Herbs and Supplements for Menopause
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Herbs and Supplements for Menopause

Overview

Menopause, or the “change of life,” is a transitional phase that marks the end of a woman’s reproductive years. The change is usually gradual and generally occurs around age 50. Menopause is often accompanied by a handful of symptoms, which vary in intensity and duration from woman to woman. These symptoms ordinarily include:

  • hot flashes
  • irritability
  • insomnia
  • vaginal dryness
  • depression, in some cases

These symptoms are related to the dramatic decline and unpredictable oscillations in your body’s production of natural estrogens.

Most natural remedies for menopause prominently feature plant-based compounds called phytoestrogens. These estrogen-like chemicals bind with estrogen receptors on tissues located throughout your body to relieve menopause symptoms.

For centuries, various medicinal systems have employed herbs and supplements to help relieve these symptoms. These botanicals have been handed down to us from Native American herbal lore, traditional Asian medicine, and Indian Ayurveda. Today, scientists investigate their actual benefits.

Herbs and Supplements

Here are some herbs and supplements that have been proven to be both safe and effective:

Soy: Genistein and Daidzein

Soy contains phytoestrogen compounds called isoflavones. The two major soy isoflavones are genistein and daidzein. In a study by the Linus Pauling Institute, these and other soy components have been credited with helping reduce the following medical conditions, although some responses in the study were mixed and not totally proven:

  • the risk of certain cancers
  • blood lipid levels, which may lead to a reduced risk of heart disease
  • post-menopausal osteoporosis,
  • the frequency and severity of hot flashes during menopause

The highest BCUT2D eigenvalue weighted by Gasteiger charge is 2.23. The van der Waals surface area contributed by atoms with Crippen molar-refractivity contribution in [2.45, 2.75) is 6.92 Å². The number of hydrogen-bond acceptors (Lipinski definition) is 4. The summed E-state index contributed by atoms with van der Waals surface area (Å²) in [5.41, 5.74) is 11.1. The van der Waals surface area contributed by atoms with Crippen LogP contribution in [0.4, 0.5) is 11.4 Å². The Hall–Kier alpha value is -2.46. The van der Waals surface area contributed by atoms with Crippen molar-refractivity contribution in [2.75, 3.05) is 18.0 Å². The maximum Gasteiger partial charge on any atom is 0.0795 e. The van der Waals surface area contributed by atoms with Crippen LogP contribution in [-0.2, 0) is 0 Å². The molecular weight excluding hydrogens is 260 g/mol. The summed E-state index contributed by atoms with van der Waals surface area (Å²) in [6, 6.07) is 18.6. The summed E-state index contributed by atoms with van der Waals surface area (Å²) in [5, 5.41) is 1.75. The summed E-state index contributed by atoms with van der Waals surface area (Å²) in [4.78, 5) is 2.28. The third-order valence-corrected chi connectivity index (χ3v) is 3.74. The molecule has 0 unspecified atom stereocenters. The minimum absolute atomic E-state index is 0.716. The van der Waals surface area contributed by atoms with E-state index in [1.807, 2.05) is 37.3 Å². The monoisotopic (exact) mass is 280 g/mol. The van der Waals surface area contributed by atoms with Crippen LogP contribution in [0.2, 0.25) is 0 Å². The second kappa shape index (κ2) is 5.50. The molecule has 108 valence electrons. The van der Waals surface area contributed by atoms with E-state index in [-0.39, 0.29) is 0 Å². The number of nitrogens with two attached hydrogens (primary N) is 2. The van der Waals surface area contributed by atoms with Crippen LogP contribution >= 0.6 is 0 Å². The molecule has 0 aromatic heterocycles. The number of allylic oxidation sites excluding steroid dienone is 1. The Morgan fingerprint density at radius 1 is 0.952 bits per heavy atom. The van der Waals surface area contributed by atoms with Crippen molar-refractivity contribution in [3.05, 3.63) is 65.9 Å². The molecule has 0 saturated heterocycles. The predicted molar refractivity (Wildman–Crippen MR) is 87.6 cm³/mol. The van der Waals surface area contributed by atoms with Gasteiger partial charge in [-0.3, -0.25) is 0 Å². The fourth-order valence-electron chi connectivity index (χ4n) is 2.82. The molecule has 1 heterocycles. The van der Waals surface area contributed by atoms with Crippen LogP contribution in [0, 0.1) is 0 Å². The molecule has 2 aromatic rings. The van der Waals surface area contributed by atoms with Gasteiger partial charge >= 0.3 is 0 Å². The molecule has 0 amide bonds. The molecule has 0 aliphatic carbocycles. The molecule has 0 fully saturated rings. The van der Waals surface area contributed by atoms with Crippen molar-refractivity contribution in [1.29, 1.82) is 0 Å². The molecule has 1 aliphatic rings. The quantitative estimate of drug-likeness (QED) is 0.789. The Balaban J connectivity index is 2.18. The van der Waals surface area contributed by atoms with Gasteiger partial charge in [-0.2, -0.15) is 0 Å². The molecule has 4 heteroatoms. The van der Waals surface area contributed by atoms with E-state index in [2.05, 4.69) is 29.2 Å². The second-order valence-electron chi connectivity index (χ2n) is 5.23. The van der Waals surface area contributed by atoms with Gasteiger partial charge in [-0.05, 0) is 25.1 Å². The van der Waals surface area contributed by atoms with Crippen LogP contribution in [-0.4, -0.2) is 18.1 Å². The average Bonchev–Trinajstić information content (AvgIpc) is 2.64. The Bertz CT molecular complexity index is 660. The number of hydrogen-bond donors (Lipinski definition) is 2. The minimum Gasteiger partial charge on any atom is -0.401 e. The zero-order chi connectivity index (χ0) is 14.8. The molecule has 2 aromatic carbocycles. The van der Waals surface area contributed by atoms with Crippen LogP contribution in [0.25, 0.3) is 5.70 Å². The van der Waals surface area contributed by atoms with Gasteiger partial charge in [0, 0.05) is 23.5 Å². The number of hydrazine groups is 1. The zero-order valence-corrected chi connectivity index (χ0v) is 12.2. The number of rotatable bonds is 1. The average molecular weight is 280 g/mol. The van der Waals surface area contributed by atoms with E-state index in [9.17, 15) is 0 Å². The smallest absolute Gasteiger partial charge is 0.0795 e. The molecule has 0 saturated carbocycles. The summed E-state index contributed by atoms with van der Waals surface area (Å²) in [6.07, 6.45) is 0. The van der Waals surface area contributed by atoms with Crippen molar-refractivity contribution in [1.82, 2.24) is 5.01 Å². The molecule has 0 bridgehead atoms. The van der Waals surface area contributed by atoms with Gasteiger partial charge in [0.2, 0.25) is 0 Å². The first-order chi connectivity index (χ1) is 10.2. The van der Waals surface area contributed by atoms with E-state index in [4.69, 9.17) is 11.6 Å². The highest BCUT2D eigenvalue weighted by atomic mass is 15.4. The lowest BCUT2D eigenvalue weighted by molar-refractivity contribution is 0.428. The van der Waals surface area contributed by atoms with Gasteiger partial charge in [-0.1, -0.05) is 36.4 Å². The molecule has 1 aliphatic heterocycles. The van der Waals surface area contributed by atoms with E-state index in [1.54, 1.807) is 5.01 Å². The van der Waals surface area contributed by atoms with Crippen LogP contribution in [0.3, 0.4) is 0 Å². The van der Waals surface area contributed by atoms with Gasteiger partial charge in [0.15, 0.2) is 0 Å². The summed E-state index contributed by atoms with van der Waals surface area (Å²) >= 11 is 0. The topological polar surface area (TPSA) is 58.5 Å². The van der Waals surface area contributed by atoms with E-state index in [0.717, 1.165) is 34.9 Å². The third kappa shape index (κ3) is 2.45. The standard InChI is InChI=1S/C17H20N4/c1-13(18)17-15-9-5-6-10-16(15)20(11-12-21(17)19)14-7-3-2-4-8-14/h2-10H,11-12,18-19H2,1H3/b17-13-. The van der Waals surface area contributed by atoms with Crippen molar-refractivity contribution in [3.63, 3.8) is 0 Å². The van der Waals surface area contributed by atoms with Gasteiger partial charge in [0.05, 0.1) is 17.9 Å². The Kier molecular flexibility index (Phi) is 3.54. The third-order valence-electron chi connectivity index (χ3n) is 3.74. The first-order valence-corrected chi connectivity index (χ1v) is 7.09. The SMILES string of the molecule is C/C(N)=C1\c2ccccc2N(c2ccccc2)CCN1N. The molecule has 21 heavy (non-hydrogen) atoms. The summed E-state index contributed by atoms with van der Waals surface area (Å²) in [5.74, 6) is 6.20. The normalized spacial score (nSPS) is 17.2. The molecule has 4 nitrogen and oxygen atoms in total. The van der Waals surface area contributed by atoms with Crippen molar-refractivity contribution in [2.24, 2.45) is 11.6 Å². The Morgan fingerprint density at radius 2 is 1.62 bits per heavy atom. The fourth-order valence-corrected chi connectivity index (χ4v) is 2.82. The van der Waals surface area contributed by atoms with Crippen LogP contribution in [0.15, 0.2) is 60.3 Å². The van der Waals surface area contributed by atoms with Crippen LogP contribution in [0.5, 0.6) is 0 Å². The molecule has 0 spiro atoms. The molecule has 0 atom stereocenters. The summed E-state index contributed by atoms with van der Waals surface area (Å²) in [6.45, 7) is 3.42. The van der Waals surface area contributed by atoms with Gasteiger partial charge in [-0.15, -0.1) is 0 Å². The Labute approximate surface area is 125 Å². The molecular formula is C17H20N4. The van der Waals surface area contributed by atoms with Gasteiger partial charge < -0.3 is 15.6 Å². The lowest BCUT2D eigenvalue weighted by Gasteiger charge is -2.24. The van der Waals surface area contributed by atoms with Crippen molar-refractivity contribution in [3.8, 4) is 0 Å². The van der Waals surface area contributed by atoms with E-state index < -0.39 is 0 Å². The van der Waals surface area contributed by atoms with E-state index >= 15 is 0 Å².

• weight gain after menopause

Black Cohosh

Although some studies suggest that black cohosh helps alleviate menopausal symptoms, other studies don’t. The National Institutes of Health state that this Native American botanical remedy may be helpful in the short term of six months or less, for controlling hot flashes and other menopausal symptoms. Although preliminary evidence is encouraging, this has not been fully proven.

Red Clover

As with black soy and cohosh, study results are mixed, but a study in the Gynecologic Endocrinology journal does report that red clover helps alleviate menopause symptoms with few side effects and no serious health risks.

HMR Lignans

Lignans are a class of compounds obtained through fiber-rich foods, such as flaxseed and sesame. Like soy compounds, lignans are phytoestrogens. They activate in your body after they are converted in your digestive tract to a compound called enterolactone. Higher levels of enterolactone have been associated with a reduced risk of breast cancer in women. 

The HMR lignan, also called 7-hydroxymatairesinol, is extracted from Norway spruce trees for sale as a nutritional supplement. In addition to significant breast cancer protection, HMR lignans may help improve blood lipid profiles in menopausal and post-menopausal women.

Chasteberry

Some premenopausal women experience symptoms commonly associated with premenstrual syndrome (PMS). For centuries, folk medicine practitioners have used the berry of the chaste tree to treat such symptoms. However, an article published in the American Family Physician suggests that chasteberry or its extract does indeed help relieve this symptom of perimenopause.

Omega 3 Fatty Acids

When depression occurs during menopause, increasing your intake of omega-3 fatty acids may help. In a study published in Menopause, the Journal of the North American Menopause Society, omega-3s were shown to be useful in treating depression, especially depression associated with a transition to menopause. Increasing your intake of omega-3s, commonly in the form of fish oil, may also alleviate mood-related symptoms, such as irritability and anxiety.

Read more: Alternatives for Treating Menopause »

Outlook

These herbs and supplements offer a healthy, natural way to alleviate menopause symptoms. Although research on some of them is inconclusive, they have been effective for some women and have been used for hundreds of years. As always, check with your doctor before taking any. 

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